Columnists Mark my words

It’s time to get on the fast track

Father Mark Goldasich is the pastor of Sacred Heart parish in Tonganoxie. He has been editor of the Leaven since 1989.

by Father Mark Goldasich

If looks could kill . . .

Every year around this time — with the exception of last year, of course — I get one of “those looks” from the Knights of Columbus in my parish.

One thing definitely not on my “penance list” is the parish fish fry. Each Lenten Friday, my mouth starts to water around noon in anticipation of that evening’s supper: fried catfish, baked tilapia, cole slaw, cheesy potatoes and a wheat roll. (Take a gander at page 3 of this issue to literally see what I’m talking about.) And on two Fridays, there’s shrimp on the menu as well.  My sole bit of “fasting” comes from not eating the scrumptious peach cobbler for dessert.

The “look” comes when I suggest to the Knights that they should offer this fish dinner every Friday of the year! I can’t for the life of me figure out why they shake their heads at me and mumble something under their breath.

Sadly, this year, there’s one critical element of the fish fry that’s an “imposed” penance: fasting from gathering together to enjoy the meal in-person. When the Knights approached me several weeks ago to discuss the fish fries, we kicked around the idea of having socially distanced tables set up in the parish center. Then, reality set in. Even if we did that, there’s no way that our guests wouldn’t table hop, as that is so much a part of the fish fry experience. So, we went with the safest option: drive-thru service. It works, but it ain’t the same.

For me, fasting from in-person dining has been one of the hardest parts of COVID safety. I enjoy eating out, trying new restaurants or revisiting favorite haunts. And my favorite part is not even necessarily the food, but sharing that meal with friends and family.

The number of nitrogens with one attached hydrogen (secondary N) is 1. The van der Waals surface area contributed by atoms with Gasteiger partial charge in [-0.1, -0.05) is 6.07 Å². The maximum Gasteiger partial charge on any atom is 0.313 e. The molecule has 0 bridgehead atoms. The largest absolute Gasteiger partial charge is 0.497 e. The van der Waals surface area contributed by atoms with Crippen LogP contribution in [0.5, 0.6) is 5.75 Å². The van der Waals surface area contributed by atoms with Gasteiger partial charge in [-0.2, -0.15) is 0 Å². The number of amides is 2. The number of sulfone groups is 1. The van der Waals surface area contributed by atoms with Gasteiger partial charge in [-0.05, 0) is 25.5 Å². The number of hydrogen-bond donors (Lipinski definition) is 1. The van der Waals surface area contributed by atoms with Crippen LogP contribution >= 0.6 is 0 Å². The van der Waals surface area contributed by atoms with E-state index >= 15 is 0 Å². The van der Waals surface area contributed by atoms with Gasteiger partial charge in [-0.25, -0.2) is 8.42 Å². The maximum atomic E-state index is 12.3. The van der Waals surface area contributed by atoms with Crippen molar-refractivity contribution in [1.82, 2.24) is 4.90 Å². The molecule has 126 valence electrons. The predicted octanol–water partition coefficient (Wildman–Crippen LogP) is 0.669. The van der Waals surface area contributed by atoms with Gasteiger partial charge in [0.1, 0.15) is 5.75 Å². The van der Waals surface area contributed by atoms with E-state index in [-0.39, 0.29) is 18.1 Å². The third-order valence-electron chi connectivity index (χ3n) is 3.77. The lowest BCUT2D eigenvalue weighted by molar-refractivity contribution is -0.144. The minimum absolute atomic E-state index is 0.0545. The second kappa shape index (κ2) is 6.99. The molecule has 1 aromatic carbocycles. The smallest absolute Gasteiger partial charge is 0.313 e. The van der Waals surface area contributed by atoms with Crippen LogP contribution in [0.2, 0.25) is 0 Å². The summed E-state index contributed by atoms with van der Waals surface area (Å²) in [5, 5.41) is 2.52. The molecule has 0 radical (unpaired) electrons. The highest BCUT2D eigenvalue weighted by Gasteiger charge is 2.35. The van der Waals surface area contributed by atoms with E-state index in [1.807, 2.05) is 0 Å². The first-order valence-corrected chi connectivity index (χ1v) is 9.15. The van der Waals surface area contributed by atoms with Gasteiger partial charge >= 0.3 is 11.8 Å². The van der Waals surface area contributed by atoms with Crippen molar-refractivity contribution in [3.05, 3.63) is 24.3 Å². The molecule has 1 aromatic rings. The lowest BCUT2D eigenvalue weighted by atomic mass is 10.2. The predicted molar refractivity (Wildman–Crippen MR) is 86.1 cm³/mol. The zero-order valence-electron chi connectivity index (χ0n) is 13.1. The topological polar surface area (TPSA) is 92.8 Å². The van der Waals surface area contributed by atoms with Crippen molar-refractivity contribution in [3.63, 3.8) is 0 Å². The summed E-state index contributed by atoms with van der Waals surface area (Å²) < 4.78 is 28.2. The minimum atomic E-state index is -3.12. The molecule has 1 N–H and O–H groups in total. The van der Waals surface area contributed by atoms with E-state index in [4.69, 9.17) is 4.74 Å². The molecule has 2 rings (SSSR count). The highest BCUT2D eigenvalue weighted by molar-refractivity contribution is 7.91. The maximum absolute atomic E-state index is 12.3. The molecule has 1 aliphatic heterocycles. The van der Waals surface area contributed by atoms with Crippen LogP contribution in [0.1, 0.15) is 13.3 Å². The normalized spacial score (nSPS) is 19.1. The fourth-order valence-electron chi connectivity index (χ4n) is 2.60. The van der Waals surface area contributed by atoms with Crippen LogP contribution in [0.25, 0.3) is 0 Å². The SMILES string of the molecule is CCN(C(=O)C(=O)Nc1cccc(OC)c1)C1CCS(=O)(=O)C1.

In the past year, I can count on one finger the number of times I’ve eaten in-person in a restaurant. That’s right: once. It happened in mid-October when a friend from my days in Rome came through Kansas City with his wife on the way back to Milwaukee.

Being a big fan of celebrity chef Lidia Bastianich, he wanted to eat at Lidia’s restaurant in the Freight House district in Kansas City, Missouri. I made reservations for the outdoor patio and chose a table in the farthest corner, with the wind blowing away from me. Although we had a delightful time, I was nervous the whole evening — as I’ve not figured out a way to eat or drink with a mask on!

Honestly, though, fasting from peach cobbler or from in-person dining is lightweight compared to what the Lord says to Isaiah the prophet: “Is this not rather the fast that I choose: releasing those bound unjustly, untying the thongs of the yoke; setting free the oppressed? . . . Is it not sharing your bread with the hungry, bringing the afflicted and the homeless into your house; clothing the naked when you see them, and not turning your back on your own flesh?”

Wow! And if we (secretly) hope those Old Testament words don’t apply nowadays, Pope Francis sets us straight with his suggestions for Lent:

• Fast from hurting words and say kind words.

• Fast from sadness and be filled with gratitude.

• Fast from anger and be filled with patience.

• Fast from pessimism and be filled with hope.

• Fast from worries and have trust in God.

• Fast from complaints and contemplate simplicity.

• Fast from pressures and be prayerful.

• Fast from bitterness and fill your hearts with joy.

• Fast from selfishness and be compassionate to others.

• Fast from grudges and be reconciled.

• Fast from words and be silent so you can listen.

Gee, my Lenten penances seem like baby steps. Much better to follow the advice of Isaiah and Pope Francis and truly start down that fast track to holiness.

About the author

Fr. Mark Goldasich

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